As if air travel over the Thanksgiving holiday isn't tough enough, it could be even worse this year: Airports could see even more disruptions because of a loosely organized Internet boycott of full-body scans.
CHICAGO — As if air travel over the Thanksgiving holiday isn't tough enough, it could be even worse this year: Airports could see even more disruptions because of a loosely organized Internet boycott of full-body scans.
Even if only a small percentage of passengers participate, experts say it could mean longer lines, bigger delays and hotter tempers.
The protest, National Opt-Out Day, is scheduled for Wednesday to coincide with the busiest travel day of the year.
"Just one or two recalcitrant passengers at an airport is all it takes to cause huge delays," said Paul Ruden, a spokesman for the American Society of Travel Agents, which has warned its more than 8,000 members about delays resulting from the body-scanner boycott. "It doesn't take much to mess things up anyway — especially if someone purposely tries to mess it up."
Body scans take as little as 10 seconds, but people who decline the process must submit to a full pat-down, which takes much longer. That could cause a cascade of delays at dozens of major airports, including those in New York, Los Angeles, Chicago and Atlanta. "I don't think it would take that much on the busiest day of the year to slow things down," said Gerry Berry, a Florida-based airport security expert. "If I was an airport guy, a screener, a traveler — I'd be concerned."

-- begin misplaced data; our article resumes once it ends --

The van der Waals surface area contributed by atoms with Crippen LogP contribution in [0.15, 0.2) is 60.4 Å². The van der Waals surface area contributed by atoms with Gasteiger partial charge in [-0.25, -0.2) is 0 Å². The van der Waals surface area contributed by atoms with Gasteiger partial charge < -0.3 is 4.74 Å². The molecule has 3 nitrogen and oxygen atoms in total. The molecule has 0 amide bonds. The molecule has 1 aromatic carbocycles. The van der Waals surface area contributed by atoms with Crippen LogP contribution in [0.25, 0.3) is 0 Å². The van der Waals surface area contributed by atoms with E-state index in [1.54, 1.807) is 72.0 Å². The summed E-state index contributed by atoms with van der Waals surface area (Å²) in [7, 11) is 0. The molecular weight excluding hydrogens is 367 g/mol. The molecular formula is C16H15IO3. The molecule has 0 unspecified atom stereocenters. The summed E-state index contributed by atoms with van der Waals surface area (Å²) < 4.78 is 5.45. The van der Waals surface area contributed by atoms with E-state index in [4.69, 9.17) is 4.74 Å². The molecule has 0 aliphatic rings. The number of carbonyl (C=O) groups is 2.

Not all airports have the machines, which resemble large refrigerators. And not all travelers are selected for scans. But Berry estimated that up to 20 percent of holiday fliers will be asked to use the full-body machines — meaning tens of thousands could be in a position to protest.
The full-body scanners show a traveler's physical contours on a computer in a private room removed from security checkpoints. But critics say they amount to virtual strip searches.
The protest was conceived in early November by Brian Sodergren of Ashburn, Va., who built a one-page website urging people to decline the scans.
Public interest in the protest boomed this week after an Oceanside, Calif., man named John Tyner famously resisted a scan and groin check at the San Diego airport with the words, "If you touch my junk, I'll have you arrested." A cell-phone video of the incident went viral.
Other groups have since taken up Sodergren's cause.
"I had no idea what was being started and just how upset people were," said Sodergren, a health industry employee. "I'm just a guy who put a website up."
The Transportation Security Administration has a new pat-down procedure that includes a security worker running a hand up the inside of passengers' legs and along the cheek of the buttocks, as well as making direct contact with the groin area.
Pat-downs often take up to four minutes, according to the TSA's website, though that could be longer if someone requests it be done in a room out of public view or if an ill-at-ease traveler asks for a full explanation of the procedure beforehand.
Factoring in those time estimates, it would take a total of around 15 minutes to put 100 people through a body scan — but at least six hours to pat down the same number of travelers.
The TSA's Chicago spokesman, Jim Fotenos, would not disclose how many travelers are normally selected for scans. He said only "a relatively small percentage" normally need pat-downs.
Fotenos declined to say if the agency was taking precautionary steps ahead of the protest.
On Friday, TSA head John Pistole said the close-quarter body inspections are unavoidable in a time of terrorist threats.
Pistole acknowledged the public distaste for more intense security, particularly hand pat-downs, and called it a "challenge" for federal authorities and airport screeners.
Also Friday, the TSA agreed to allow airline pilots to skip security scanning and pat-downs. According to pilot groups, pilots in uniform on airline business would be allowed to pass security by presenting two photo IDs, one from their company and one from the government, to be checked against a secure flight crew database.